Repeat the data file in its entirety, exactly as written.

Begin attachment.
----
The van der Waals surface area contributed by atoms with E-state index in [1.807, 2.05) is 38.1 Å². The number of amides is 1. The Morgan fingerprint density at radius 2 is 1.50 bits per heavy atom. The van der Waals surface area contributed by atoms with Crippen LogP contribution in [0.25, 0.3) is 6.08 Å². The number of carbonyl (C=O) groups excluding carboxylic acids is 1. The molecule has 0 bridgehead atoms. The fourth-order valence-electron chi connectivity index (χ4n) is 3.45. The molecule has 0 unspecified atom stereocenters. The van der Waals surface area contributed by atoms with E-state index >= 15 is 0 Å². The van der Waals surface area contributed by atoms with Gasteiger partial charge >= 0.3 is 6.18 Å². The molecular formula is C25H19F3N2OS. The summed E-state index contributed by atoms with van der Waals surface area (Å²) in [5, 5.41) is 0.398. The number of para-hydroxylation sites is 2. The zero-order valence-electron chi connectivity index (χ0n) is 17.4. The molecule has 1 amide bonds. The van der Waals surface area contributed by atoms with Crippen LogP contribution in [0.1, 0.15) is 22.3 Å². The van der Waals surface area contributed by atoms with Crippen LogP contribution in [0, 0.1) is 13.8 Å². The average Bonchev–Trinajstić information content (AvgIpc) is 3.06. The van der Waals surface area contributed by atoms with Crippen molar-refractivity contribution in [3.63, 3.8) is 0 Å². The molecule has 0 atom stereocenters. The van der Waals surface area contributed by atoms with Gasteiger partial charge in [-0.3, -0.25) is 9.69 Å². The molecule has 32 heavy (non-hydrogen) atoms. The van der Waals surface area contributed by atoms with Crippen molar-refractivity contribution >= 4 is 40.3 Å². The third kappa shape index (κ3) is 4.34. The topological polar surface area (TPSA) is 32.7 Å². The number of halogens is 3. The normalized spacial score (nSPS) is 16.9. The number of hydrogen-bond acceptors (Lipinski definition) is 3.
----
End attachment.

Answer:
The van der Waals surface area contributed by atoms with E-state index in [1.807, 2.05) is 38.1 Å². The number of amides is 1. The Morgan fingerprint density at radius 2 is 1.50 bits per heavy atom. The van der Waals surface area contributed by atoms with Crippen LogP contribution in [0.25, 0.3) is 6.08 Å². The number of carbonyl (C=O) groups excluding carboxylic acids is 1. The molecule has 0 bridgehead atoms. The fourth-order valence-electron chi connectivity index (χ4n) is 3.45. The molecule has 0 unspecified atom stereocenters. The van der Waals surface area contributed by atoms with E-state index >= 15 is 0 Å². The van der Waals surface area contributed by atoms with Gasteiger partial charge >= 0.3 is 6.18 Å². The molecular formula is C25H19F3N2OS. The summed E-state index contributed by atoms with van der Waals surface area (Å²) in [5, 5.41) is 0.398. The number of para-hydroxylation sites is 2. The zero-order valence-electron chi connectivity index (χ0n) is 17.4. The molecule has 1 amide bonds. The van der Waals surface area contributed by atoms with Crippen LogP contribution in [0.1, 0.15) is 22.3 Å². The van der Waals surface area contributed by atoms with Crippen LogP contribution in [0, 0.1) is 13.8 Å². The average Bonchev–Trinajstić information content (AvgIpc) is 3.06. The van der Waals surface area contributed by atoms with Crippen molar-refractivity contribution in [3.63, 3.8) is 0 Å². The molecule has 0 atom stereocenters. The van der Waals surface area contributed by atoms with Gasteiger partial charge in [-0.3, -0.25) is 9.69 Å². The molecule has 32 heavy (non-hydrogen) atoms. The van der Waals surface area contributed by atoms with Crippen molar-refractivity contribution >= 4 is 40.3 Å². The third kappa shape index (κ3) is 4.34. The topological polar surface area (TPSA) is 32.7 Å². The number of halogens is 3. The normalized spacial score (nSPS) is 16.9. The number of hydrogen-bond acceptors (Lipinski definition) is 3.